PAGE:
Facebook updates banned content guidelines, including what nudity can be shared

New updates are about three times as long as the old ones, and provide much more detail

Andrew Griffin
Monday 16 March 2015 09:27 GMT

Facebook has laid out in more detail what content can be posted on the site — and what updates will get users banned.

The new guidelines describe exactly what kind of nudity can and can't be shared, as well as including a whole section about "dangerous organisations".

The update provides more detail than ever on what kinds of nudity are banned. Previously, the site only provided vague "limitations" about what couldn't be posted.

The updates now explicitly outlaw "fully exposed buttocks" and "images of female breasts if they include the nipple". The bans affect CGI nudity as well, in addition to text posts that describe sexual acts in "vivid detail". The site has also explicitly banned revenge porn — the sharing of naked images without the subject's consent — which Twitter and Reddit have also acted to put a stop to.

The site explicitly says that it will allow pictures of breastfeeding women, or images "showing breasts with post-mastectomy scarring". Pictures of paintings, sculptures and art depicting nude people is also allowed.

But the site has drawn complaints for its rules on violent content, which is still not explicitly banned in updates. The company has had troubled deciding whether to show graphic videos — weighing up its desire to allow the free sharing of information against user complaints — including allowing and then explicitly banning beheading videos.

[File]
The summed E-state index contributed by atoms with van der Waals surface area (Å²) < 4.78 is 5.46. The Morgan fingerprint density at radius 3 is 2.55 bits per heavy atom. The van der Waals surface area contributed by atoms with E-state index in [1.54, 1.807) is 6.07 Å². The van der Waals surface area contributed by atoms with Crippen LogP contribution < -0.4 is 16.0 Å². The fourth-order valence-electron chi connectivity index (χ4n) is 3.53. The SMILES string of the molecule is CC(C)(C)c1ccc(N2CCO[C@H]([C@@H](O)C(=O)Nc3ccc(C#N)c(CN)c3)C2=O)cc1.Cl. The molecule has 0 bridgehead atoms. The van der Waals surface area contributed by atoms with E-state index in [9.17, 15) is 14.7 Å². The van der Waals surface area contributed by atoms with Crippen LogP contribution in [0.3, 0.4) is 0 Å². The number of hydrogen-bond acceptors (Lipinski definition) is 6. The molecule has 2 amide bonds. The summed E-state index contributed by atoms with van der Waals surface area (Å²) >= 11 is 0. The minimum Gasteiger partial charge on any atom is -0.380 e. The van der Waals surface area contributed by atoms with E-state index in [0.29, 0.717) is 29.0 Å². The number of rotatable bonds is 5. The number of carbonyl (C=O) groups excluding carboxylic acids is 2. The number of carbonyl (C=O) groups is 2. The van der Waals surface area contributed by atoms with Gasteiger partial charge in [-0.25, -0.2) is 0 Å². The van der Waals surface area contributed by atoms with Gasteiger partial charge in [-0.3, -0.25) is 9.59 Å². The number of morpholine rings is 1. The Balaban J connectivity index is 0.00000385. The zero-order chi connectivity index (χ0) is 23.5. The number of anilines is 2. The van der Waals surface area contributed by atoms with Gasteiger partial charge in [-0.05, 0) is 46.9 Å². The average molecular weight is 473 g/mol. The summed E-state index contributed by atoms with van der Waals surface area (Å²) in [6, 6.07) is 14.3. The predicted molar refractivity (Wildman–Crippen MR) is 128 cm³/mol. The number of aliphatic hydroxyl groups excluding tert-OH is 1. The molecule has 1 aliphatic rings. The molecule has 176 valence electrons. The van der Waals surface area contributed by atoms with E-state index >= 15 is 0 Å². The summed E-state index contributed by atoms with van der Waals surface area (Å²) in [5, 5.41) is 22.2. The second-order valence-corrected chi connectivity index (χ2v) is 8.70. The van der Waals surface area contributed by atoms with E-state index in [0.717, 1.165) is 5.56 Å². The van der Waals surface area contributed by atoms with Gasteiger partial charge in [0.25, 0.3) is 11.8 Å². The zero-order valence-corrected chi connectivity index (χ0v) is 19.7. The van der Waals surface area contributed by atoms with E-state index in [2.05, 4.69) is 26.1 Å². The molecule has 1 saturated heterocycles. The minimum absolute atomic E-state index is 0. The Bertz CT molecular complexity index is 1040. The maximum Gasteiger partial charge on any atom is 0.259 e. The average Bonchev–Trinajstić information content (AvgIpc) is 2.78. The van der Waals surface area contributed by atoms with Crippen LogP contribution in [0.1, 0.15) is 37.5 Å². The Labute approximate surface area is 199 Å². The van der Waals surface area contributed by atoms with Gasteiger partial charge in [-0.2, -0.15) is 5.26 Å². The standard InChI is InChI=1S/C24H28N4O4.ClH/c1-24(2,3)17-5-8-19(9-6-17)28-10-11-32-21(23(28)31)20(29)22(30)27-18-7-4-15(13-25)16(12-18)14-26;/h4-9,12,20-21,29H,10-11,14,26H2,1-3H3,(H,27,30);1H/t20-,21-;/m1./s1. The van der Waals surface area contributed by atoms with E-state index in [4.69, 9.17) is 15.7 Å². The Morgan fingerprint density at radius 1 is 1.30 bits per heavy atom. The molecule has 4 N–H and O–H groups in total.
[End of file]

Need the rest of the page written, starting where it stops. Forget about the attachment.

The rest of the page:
Instead, the site tells users to warn their audience that updates include graphic violence — but provides no way of stopping videos from playing automatically, meaning that they may inadvertently watch the video anyway. Facebook can add those warnings itself, but only when videos are reported.

The site will still rely on users to complain about problem content, and has said that it has no plans to develop technology to do so automatically.

Facebook's new rules also have special sections for criminal activity, self-injury and bullying, all of which it says it will do more to remove.

It has not changed its hate speech policy, and the list of banned topics that mostly included such problem subjects. But it now warns users against sharing such updates, and tells them to make clear that they are doing so to raise awareness.

The new policy is 2,500 words long — about three times as many as the previous version.

As well as replacing the old policy on the Facebook website, the new guidelines will be sent to anyone who complains about posts. The social network said that it had rewritten the rules partly to make more clear why updates weren't removed when users complained about them.

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